Here are some more examples of who may handle fraud costs based on the situation, post-Oct. 1, 2015:
|EMV card fraud liability: Who's responsible?|
|Fraud scenario:||Merchant/Acquirer||Card issuer|
|Chip card is stolen and swiped by fraudster in store not EMV-ready.||X (If the card is PIN-based and from American Express, Discover or Mastercard)||X (If the card is a Visa, Accel, China UnionPay, NYCE or STAR Network card -- no change from how this situation is currently handled)|
|Stolen card number is used online.||X|
|Chip card swiped at non-EMV compliant merchant, mag stripe data stolen and fraud occurs.||X|
|Chip card-less consumer gets hit by fraud because they couldn't dip a chip card at an EMV-ready retailer.||X|
|Stolen/lost chip card dipped by fraudster at EMV-ready merchant.||X|
|Mag stripe data copied from chip card onto counterfeit card and swiped by fraudster at non-EMV compliant merchant.||X|
|Mag stripe data copied from chip card onto counterfeit card and swiped by fraudster at EMV compliant merchant.||X|
|Chip card dipped at EMV-compliant merchant.||X|
2. The shift is intended to help parties deal with counterfeit fraud more equally.
The EMV fraud liability shift was implemented by major U.S. payment card networks (nine to be exact: Accel, American Express, China UnionPay, Discover, Mastercard, NYCE Payments Network, SHAZAM Network, STAR Network and Visa) to combat counterfeit fraud.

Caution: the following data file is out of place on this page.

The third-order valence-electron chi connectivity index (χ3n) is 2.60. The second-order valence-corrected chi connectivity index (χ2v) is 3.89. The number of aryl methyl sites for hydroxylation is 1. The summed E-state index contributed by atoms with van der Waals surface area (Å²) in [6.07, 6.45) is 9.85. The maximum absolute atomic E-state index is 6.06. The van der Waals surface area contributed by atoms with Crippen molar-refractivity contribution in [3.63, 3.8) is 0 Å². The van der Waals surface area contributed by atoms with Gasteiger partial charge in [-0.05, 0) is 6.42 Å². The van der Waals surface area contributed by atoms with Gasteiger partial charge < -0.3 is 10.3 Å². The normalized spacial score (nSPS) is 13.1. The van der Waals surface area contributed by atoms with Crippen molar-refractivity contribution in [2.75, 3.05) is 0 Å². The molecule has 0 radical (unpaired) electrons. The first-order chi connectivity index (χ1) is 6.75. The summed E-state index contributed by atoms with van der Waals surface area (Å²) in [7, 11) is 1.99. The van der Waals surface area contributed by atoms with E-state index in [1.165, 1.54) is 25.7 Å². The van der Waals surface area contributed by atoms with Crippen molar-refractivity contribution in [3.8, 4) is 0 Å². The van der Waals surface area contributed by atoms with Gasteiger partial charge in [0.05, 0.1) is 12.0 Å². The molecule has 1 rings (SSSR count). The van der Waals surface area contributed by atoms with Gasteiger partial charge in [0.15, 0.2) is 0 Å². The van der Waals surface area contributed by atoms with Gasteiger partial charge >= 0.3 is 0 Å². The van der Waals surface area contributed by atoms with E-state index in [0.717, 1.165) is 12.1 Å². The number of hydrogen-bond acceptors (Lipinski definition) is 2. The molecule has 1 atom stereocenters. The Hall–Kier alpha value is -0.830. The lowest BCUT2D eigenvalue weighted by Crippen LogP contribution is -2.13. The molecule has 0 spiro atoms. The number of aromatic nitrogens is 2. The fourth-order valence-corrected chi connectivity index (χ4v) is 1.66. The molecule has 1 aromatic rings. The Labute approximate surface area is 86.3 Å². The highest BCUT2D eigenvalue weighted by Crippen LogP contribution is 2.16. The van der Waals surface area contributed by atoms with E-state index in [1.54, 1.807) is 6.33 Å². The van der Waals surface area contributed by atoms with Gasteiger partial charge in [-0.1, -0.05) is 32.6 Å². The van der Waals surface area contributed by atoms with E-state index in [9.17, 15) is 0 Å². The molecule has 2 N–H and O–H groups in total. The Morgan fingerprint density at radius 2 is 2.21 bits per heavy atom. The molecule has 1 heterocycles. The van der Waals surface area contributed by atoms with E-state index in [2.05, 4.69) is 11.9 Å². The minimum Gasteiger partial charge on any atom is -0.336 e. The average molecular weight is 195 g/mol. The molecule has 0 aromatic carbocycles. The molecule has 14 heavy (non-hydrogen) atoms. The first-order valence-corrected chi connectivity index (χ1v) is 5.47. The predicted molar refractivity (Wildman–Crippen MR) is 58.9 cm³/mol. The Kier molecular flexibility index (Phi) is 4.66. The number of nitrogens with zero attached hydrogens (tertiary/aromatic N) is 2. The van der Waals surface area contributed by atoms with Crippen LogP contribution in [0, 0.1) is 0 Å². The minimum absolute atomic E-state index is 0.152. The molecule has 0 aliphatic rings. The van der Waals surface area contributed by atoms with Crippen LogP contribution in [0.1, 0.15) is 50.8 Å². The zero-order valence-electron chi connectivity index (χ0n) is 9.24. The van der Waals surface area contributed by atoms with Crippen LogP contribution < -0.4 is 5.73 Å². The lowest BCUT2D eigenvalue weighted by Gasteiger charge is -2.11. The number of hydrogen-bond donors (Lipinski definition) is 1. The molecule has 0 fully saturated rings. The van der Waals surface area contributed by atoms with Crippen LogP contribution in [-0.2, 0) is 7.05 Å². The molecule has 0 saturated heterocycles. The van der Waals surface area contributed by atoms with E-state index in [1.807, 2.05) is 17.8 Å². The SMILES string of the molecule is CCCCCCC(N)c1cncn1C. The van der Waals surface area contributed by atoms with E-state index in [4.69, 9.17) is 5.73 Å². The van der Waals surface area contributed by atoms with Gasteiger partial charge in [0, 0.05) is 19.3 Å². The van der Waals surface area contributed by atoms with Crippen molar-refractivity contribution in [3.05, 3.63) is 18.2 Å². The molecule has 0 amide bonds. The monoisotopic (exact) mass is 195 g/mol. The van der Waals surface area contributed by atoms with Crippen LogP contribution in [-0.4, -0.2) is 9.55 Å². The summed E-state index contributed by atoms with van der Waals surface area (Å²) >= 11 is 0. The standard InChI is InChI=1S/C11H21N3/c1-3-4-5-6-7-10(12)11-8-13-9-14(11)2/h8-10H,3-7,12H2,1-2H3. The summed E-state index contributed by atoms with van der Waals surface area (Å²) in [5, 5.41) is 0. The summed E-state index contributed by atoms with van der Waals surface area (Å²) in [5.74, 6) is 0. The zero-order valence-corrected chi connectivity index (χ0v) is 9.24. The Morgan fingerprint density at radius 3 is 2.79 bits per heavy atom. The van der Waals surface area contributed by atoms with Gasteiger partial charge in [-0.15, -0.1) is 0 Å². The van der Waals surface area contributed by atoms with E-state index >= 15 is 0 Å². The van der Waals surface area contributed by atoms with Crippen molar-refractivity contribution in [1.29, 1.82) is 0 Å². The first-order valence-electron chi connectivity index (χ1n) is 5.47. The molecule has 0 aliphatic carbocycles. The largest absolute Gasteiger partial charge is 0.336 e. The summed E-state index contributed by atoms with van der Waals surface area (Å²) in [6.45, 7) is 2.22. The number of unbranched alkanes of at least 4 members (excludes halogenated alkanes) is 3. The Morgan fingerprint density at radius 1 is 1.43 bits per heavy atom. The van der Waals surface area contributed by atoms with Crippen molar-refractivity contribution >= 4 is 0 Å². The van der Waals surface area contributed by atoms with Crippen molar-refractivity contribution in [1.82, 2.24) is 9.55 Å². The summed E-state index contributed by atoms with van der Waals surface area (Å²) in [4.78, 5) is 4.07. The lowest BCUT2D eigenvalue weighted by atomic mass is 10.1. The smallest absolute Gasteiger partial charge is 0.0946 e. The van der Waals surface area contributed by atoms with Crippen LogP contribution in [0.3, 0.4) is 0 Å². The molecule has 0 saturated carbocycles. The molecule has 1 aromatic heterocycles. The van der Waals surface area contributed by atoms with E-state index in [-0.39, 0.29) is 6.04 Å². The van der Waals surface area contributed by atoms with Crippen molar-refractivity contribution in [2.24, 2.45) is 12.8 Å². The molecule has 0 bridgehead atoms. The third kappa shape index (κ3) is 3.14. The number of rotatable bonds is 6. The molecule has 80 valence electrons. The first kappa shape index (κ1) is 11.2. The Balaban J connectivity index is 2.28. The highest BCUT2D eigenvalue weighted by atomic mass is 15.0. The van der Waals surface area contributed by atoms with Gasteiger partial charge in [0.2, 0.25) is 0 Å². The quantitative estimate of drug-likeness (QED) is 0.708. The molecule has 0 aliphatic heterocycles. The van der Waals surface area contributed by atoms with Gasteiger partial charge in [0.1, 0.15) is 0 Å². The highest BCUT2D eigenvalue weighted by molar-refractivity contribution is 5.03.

Since the U.S. is the only country in which counterfeit card fraud is consistently growing, the shift was put in place to encourage faster adoption of EMV payment technology, according to Stephanie Ericksen, vice president of Risk Products for Visa.
"The way that the liability shift works is to set a structure in place to incentivize the protection of chip," she said. "Merchants get protection against liability as soon as they get a terminal and enable chip acceptance, and vice versa for issuers."
Counterfeit card fraud costs the U.S. $7.86 billion in 2015, according to The Nilson Report. In particular, card issuers lost $4.91 billion and merchants lost $2.95 billion to counterfeit card fraud last year.
|Consumers not impacted by shift|
Cardholders may be adjusting to "dipping" their chip cards instead of swiping them, but they won't have to adjust to fraud liability changes.
If an authorized transaction occurs against a consumer's credit account, they will continue to be reimbursed by their card issuer for the charges per the major networks' (Visa, MasterCard, American Express and Discover) zero-liability policies. If the issuer finds that the fraud occurred at a non-EMV compliant merchant, it can request a refund for the chargeback transaction, but the consumer is not involved.
Consumers will not be responsible for fraud charges that result from a merchant not being prepared to properly accept EMV cards or because their card issuer has not yet sent them a chip-embedded card.
Additionally, cardholders can still use their mag stripe cards. Merchants will be able to accept such payments and will not have to turn non-chip card holders away once they have new EMV-compliant payment terminals or related systems.